Feb/March Editorial Highlights

Editorial Highlights
February/March 2008
Industry Signals
Shipyard: Nichols Bros., the Whidbey Island boat builder, closes its doors. The company was behind in deliveries, but the move comes as a surprise at a time when shipyards have been turning away work.
By Larry Pearson

Places of refuge: The Coast Guard has published guidelines for places of refuge for vessels that get into serious trouble. In general ports have responded favorably to a potentially controversial issue.
By Peter Meredith

Polar Discovery: The operator of Polar Discovery is fined $2.5 million in connection with a January 2004 spill in the Pacific.
By Dom Yanchunas

LNG: The Coast Guard rejects a proposed LNG terminal in Fall River, Mass., because of the difficulties of navigating tankers through two bridges on the approach to the terminal.
By Jim Austin

NMC: The Coast Guard is making big changes to the credential process at the National Maritime Center in West Virginia. The aim is to speed the issuance of mariner documents.
By Dom Yanchunas

Bridges: The Coast Guard in New York is encouraging mariners to report on the condition of bridges they encounter as part of an effort to identify problems and get the bridge owners to address them.
By Dom Yanchunas

Cosco Busan: A containership leaving Oakland hits the Bay Bridge. The structure of the bridge was not damaged thanks to a fendering system that absorbed the shock of the impact. But a 200-foot hole gouged in the ship’s side penetrated the fuel tank, leading to an environmentally damaging spill. The ship was operating in heavy fog under the guidance of a San Francisco bar pilot.
By Dom Yanchunas

Spirit of Nantucket: A small cruise ship runs aground in the Intracoastal Waterway in Virginia Beach, Va., after hitting a large uncharted object. The vessel’s captain ran it aground deliberately to keep it from sinking. The object, consisting of logs and some metal plates, was of undetermined origin, although it may be an old remnant of coastal defenses.
By David Tyler

Essence/Barkald: The Coast Guard places the primary blame on the mate of a sailboat involved on a fatal collision with a bulk carrier on Long Island Sound. The mate of the sailboat may have misinterpreted the aspect of the ship’s lights, and steered the boat in the path of the ship.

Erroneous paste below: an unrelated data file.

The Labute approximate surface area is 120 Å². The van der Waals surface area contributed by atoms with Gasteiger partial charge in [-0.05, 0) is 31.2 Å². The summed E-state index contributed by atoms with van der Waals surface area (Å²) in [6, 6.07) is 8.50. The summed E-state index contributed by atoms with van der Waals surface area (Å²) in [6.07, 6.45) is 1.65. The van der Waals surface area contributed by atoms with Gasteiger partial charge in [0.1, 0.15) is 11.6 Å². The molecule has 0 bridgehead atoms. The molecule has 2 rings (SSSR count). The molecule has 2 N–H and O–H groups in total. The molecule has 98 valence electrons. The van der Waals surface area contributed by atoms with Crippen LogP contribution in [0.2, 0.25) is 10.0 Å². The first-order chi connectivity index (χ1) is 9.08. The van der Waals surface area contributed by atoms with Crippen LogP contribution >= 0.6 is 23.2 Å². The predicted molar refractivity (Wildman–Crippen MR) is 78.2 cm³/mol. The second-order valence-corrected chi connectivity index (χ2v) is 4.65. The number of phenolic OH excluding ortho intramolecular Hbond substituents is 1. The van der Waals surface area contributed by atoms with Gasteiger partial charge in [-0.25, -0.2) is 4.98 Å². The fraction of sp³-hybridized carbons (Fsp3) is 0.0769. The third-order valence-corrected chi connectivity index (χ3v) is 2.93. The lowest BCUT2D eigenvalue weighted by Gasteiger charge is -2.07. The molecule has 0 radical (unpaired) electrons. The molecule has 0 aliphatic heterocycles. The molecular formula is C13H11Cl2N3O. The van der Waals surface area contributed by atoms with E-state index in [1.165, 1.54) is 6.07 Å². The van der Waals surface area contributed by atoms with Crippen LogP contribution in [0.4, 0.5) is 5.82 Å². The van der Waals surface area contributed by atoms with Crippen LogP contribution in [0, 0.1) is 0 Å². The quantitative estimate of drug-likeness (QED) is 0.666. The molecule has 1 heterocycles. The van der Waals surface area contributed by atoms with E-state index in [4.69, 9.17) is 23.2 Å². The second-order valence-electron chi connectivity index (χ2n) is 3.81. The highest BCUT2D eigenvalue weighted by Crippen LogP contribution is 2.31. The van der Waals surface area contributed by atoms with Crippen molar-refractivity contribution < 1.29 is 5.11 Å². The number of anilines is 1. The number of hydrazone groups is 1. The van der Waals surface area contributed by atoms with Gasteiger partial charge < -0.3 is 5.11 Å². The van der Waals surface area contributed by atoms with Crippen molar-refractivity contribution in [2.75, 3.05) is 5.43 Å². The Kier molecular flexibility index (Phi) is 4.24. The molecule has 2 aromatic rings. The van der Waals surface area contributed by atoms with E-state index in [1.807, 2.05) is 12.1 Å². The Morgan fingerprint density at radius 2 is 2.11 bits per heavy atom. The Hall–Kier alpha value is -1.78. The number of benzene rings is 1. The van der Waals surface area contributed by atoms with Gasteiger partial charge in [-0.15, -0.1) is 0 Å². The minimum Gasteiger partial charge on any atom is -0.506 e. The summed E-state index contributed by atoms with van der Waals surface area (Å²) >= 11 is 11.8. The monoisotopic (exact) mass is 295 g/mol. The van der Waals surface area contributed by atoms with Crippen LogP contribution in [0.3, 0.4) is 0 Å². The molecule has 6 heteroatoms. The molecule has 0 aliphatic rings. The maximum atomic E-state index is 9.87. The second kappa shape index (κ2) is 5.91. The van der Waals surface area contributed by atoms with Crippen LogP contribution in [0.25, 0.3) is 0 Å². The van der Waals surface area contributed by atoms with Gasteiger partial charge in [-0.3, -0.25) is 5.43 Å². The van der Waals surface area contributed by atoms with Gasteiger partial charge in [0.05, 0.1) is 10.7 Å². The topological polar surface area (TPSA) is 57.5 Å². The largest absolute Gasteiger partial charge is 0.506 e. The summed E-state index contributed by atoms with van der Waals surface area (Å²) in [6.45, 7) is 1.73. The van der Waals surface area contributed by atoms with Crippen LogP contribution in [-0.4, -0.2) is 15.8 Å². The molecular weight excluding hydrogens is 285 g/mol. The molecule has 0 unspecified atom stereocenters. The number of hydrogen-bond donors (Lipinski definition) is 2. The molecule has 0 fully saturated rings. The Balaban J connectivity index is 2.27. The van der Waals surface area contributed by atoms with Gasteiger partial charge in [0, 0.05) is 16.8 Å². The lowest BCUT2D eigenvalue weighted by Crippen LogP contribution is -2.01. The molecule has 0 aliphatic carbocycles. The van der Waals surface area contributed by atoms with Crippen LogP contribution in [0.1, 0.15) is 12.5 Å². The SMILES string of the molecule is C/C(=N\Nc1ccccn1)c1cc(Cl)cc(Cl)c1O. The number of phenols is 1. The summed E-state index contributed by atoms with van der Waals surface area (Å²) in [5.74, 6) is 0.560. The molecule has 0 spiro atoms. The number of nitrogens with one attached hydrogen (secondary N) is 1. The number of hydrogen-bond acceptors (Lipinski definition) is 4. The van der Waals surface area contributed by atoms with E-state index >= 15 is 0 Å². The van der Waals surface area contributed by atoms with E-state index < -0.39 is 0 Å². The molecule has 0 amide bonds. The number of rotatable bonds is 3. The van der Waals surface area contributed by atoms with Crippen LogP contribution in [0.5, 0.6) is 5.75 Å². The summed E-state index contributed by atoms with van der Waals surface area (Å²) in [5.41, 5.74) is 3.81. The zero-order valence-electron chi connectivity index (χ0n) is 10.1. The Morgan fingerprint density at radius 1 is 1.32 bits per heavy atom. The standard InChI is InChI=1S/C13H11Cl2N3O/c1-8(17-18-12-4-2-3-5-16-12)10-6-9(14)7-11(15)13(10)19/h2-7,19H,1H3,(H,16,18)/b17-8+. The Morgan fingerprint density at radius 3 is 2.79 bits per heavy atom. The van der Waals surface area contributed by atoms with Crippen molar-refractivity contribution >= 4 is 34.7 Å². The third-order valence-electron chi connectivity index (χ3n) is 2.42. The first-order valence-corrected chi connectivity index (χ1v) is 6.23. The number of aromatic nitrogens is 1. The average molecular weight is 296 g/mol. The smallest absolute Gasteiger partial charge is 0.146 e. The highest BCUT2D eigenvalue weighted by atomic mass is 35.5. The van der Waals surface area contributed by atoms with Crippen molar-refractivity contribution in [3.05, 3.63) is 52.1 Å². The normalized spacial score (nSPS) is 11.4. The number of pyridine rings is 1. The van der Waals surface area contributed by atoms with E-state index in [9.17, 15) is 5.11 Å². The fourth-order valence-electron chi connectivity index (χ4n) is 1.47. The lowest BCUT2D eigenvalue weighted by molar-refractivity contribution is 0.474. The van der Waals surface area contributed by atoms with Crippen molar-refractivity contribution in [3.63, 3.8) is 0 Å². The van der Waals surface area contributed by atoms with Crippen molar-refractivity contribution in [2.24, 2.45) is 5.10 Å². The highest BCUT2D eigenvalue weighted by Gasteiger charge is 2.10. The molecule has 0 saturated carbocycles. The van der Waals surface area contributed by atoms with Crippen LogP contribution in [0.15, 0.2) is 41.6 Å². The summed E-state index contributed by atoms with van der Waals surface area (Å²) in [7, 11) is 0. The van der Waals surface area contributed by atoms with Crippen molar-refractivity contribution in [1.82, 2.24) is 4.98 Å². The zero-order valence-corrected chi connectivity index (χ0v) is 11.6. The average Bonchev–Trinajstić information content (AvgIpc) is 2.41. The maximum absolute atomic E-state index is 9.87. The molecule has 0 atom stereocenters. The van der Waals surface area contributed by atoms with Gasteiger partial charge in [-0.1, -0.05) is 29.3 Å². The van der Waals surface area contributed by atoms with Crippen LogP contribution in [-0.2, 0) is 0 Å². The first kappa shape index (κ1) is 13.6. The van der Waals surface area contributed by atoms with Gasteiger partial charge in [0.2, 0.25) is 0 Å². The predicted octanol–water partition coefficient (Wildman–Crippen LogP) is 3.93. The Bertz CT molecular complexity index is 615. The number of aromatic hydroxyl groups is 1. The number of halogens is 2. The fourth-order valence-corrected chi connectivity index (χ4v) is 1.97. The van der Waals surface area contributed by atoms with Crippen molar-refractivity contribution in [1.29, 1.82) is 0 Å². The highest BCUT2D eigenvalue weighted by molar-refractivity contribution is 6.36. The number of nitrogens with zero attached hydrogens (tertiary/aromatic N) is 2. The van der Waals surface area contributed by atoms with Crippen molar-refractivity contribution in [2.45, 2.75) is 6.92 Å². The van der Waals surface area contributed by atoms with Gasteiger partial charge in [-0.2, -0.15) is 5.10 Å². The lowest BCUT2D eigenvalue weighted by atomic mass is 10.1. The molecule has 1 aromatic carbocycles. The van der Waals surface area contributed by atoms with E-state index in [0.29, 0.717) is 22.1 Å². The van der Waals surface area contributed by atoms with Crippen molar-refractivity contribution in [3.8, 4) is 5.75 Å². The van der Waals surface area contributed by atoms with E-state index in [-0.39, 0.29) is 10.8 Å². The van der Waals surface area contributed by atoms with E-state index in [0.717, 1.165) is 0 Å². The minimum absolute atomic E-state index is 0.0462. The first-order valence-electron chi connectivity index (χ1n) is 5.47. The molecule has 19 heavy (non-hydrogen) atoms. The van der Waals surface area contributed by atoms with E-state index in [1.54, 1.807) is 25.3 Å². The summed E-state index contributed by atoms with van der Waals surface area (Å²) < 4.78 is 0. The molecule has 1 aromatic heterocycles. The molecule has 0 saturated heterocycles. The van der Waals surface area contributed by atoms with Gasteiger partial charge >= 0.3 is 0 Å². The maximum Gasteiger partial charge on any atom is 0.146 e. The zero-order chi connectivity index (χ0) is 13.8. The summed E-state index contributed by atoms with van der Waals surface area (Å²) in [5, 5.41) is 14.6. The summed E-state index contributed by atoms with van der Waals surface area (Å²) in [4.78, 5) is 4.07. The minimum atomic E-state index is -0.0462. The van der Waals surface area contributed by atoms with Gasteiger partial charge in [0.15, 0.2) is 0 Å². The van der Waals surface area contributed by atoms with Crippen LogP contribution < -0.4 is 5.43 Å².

By John Snyder

Ambrose Light: A ship collides with the Ambrose Light tower at the entrance to New York Harbor. The light is the rendezvous point for ships about to pick up pilots for entry to the port complex.
By Dom Yanchunas

An update of the latest developments in the towing industry.
By John Snyder

Tong Cheng: An unusual salvage effort saved Tong Cheng, a Chinese vessel that ran into trouble near Hawaii. When the ship began taking on water as a result of storm damage, Navy divers came on board to carry out emergency repairs, enabling the ship to reach port safely.
By Peter Meredith

Pilot Boat: Delta Launch Services operates the pilot boats that transport the members of the Associated Branch Pilots, who guide ships over the bar at the mouth of the Mississippi.
By Brian Gauvin

War pay: It is widely believed that when a mariner’s ship was sunk or when the mariner was taken prisoner during World War II, his pay stopped. Not true, according to a historian.
By Charles Dana Gibson

Human element: Human error is a factor in about four-fifths of maritime accidents. There are lessons to be learned on how to reduce these mistakes by looking at other industries.
By Geoff Gill

Classic Casualty
Coya and Hellespont: It took years of petitioning the U.S. Lighthouse Service Board before money was allocated for a lighthouse at Pigeon Point south of San Francisco. The most significant events influencing the decision were the wrecks of two ships, Coya and Hellespont, in the 1860s.
By JoAnn Semones

Trends and currents
Cold ironing: Pollutants from the diesel engines of vessels account for a large part of the primary ingredients of smog. Increasingly, ports are responding by requiring that vessels be capable of cold ironing, that is to have the ability to hook up to shore-side sources of electricity.
By Bill Siuru

Bioremediation: The maritime industry is developing some innovative technologies to clean up oily wastes, including bioremediation, which involves the use of naturally occurring biological agents to clean up bilge water.
By Richard Aichele

Pirates: A former mariner who is making a documentary about pirates describes how he made contact with pirates who attack vessels transiting the Malacca Strait.
By Michael Rawlings

Boat operators: When it comes to vessel handling, pilots get most of the attention and respect. But their safety depends on the skills of the mariners who operate the launches that take them to and from ships.
By Alan Haig-Brown

A Mariner’s Notebook: Kelly Sweeney points out that the Coast Guard has not always been the agency that issues mariner documents and he suggests that the Coast Guard might not be the best agency to perform that function today, given its other responsibilities.

By Professional Mariner Staff